Christopher Marlowe wrote The Passionate Shepherd to His Love in traditional iambic tetrameter and published it in 1599. The Elizabethan political context is referenced in The Passionate Shepherd. The poem is written in the pastoral style. The pastoral tradition poems are characterized by romantic passion, a state of innocence, and contentment. The poem depicts rural country people in an idealized natural environment as they imagine their quiet and beautiful future free of the problems and worries of a crowded urban existence. Traditionally, shepherding is not a profitable work, and according to history, shepherds used to work hard throughout their lives, but they were relatively poor. That being said, Marlowe intended to counter that by developing an image of natural wealth and beauty of a woman he loves.
The fanciful imagery and musical language of the poem develop an idyll love. The shepherd persona communicates to his beloved woman, suggesting the pleasures of a quiet spring period nature. The shepherd promises her courtly attention and delights of nature. The poem considers all the senses such as sound, sight, touch, and smell. In this case, the poem starts with an invitation. The shepherd invites his love to come and live with him “come live with me” (Bullen 283, line 1). The shepherd is only requesting the woman to live with him. The use steep mountains, hills, groves, and valleys are metaphorical. He uses these images to indicate that any problematic issue in their lives will come to an end. The imagery of the bounteous world is a regular theme in the pastoral poem.
The second stanza reflects the whole world of a shepherd, where he spends all the time “will sit upon the rocks” (Bullen 283). It suggests a particular period of the year for the couple’s activity. The mention of the birds singing implies the spring period. He indicates that the other shepherds will take up the responsibility of feeding his flock because he will be having good moments with his mistress. If the second stanza can be analyzed by itself, it reflects the traditional pastoral objective of a shepherd looking after his flock in a quiet place where one can only hear birds singing (Bullen 283). He promises her “bed of roses” and “a thousand fragrant posies” (Bullen 284, line 9). In this sense, he is promising things that are not possible. The shepherd mentions that he will bury the woman in posies. This develops an awkward image rather than a romantic picture. The myrtle flower that the shepherd promises was regarded as an allegory of love and a unique flower for the goddess Venus. He also promises a kirtle which was the outmost dress that Elizabethan woman would put on. The first and the second stanza indicate what nature can offer regarding pleasures.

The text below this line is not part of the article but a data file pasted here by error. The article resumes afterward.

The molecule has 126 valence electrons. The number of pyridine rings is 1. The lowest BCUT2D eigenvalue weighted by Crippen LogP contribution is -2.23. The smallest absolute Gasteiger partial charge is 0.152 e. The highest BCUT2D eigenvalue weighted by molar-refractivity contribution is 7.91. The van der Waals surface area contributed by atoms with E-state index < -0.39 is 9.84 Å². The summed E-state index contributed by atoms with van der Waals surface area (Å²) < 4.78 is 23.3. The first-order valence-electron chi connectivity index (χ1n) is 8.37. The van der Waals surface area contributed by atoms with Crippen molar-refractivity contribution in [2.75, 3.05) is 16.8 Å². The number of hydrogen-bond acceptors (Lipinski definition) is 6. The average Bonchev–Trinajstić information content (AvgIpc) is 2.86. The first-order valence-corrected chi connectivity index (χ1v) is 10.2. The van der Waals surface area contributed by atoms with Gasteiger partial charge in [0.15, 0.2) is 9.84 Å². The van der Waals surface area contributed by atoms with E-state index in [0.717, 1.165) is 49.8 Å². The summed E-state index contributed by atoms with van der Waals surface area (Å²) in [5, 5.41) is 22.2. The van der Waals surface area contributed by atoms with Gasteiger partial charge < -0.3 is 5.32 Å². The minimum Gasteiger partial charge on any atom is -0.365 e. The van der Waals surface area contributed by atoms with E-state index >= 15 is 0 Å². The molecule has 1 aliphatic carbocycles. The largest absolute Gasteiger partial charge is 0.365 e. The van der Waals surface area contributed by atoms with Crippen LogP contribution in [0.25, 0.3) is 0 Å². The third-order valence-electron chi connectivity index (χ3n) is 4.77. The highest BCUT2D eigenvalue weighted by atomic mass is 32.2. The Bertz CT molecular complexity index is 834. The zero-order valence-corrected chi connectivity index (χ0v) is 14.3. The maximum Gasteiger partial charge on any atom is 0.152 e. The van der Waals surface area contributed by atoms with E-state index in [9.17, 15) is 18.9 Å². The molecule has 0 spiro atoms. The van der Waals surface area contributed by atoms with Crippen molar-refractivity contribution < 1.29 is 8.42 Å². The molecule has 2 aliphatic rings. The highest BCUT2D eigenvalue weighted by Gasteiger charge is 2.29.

The next three stanzas outline what a shepherd can offer to his lover while the last two stanzas develop a picture of a luxurious life that is beyond the normal life of a shepherd. The “finest wool” would be used to make her a “gown” (Bullen 284, line 13). He promises the woman the “fair lined’ slippers made of “purest gold” (Bullen 284, line 16). He adds “ivy-buds” and straw belt to a dress that is beautified with “amber studs,” and “coral claps” (Bullen 284, line 17-18). If the woman takes or accepts what shepherd assures literally, she would appear like a huge flowered bush that shines with amber, coral, and gold. He hopes that these promises will convince her to accede to his desires. In the last line of the fifth stanza, he repeats the first line of the poem to indicate how simple and easy the woman’s choice would be to agree with shepherd wishes. The perfect image that the shepherd has developed is more enhanced by visualizing swains singing and dancing every morning to entertain his lover (Bullen 284). He set the time during spring, in May. The last stance of the poem is a repetition of the first stanza of the poem, emphasizing that the woman is faced with a simple choice. The decision is as simple as monosyllabic phrases of shepherd “live with me and be my love” (Bullen 284, line 1). The shepherd hopes to appeal to woman’s mind rather than her heart. He has apparently explicated an imaginary world that he believes will convince the woman to live with him through the application of reason, if not via her heart.
These promises develop a nature that is simple, pure, blooming, and kind to humble and innocent creatures. All these promises of not demanding fancy material wealth seem to be very solemn, but the shepherd is not coherent throughout the poem. Amongst these simple promises, he still suggests lavish promises of ivory tables, sippers with gold buckles, and silver serving plates. In this sense, precious materials are somewhat beyond the capability of a normal shepherd’s riches. Thus, all these promises are meant to create a picture of natural beauty and wealth. Furthermore, the shepherd offers his world, which in this case is the whole world to his love.
Abcarian, Richard, Marvin Klotz and Samuel Cohen. Literature : the human experience. Boston: Bedford/St. Martins, 2016.
Bullen, Arthur Henry. The Works of Christopher Marlowe: Hero and Leander. Ovid’s elegies. Epigrams by J.D. The 1st book of Lucan. The passionate shepherd to his love. Fragment. Dialogue in verse. Appendices. Index to the notes. London: J.C. Nimmo, 1885.